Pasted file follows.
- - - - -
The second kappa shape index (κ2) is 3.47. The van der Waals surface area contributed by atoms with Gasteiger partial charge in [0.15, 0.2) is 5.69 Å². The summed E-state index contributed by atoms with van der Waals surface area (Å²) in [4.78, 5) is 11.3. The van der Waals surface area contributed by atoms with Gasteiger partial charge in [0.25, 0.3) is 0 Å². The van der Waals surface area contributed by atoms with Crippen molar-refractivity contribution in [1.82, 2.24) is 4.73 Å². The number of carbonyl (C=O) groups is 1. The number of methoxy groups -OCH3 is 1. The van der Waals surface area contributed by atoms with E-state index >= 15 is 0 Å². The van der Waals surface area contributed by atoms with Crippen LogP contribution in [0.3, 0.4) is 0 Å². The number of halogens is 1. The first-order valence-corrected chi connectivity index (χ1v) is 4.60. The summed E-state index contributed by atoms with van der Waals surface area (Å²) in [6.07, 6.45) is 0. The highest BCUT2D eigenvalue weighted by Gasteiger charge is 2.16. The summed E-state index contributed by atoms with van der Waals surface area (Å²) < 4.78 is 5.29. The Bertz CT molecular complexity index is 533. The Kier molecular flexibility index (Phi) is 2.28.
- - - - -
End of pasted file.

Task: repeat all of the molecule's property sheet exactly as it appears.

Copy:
The second kappa shape index (κ2) is 3.47. The van der Waals surface area contributed by atoms with Gasteiger partial charge in [0.15, 0.2) is 5.69 Å². The summed E-state index contributed by atoms with van der Waals surface area (Å²) in [4.78, 5) is 11.3. The van der Waals surface area contributed by atoms with Gasteiger partial charge in [0.25, 0.3) is 0 Å². The van der Waals surface area contributed by atoms with Crippen molar-refractivity contribution in [1.82, 2.24) is 4.73 Å². The number of carbonyl (C=O) groups is 1. The number of methoxy groups -OCH3 is 1. The van der Waals surface area contributed by atoms with E-state index >= 15 is 0 Å². The van der Waals surface area contributed by atoms with Crippen LogP contribution in [0.3, 0.4) is 0 Å². The number of halogens is 1. The first-order valence-corrected chi connectivity index (χ1v) is 4.60. The summed E-state index contributed by atoms with van der Waals surface area (Å²) in [6.07, 6.45) is 0. The highest BCUT2D eigenvalue weighted by Gasteiger charge is 2.16. The summed E-state index contributed by atoms with van der Waals surface area (Å²) < 4.78 is 5.29. The Bertz CT molecular complexity index is 533. The Kier molecular flexibility index (Phi) is 2.28.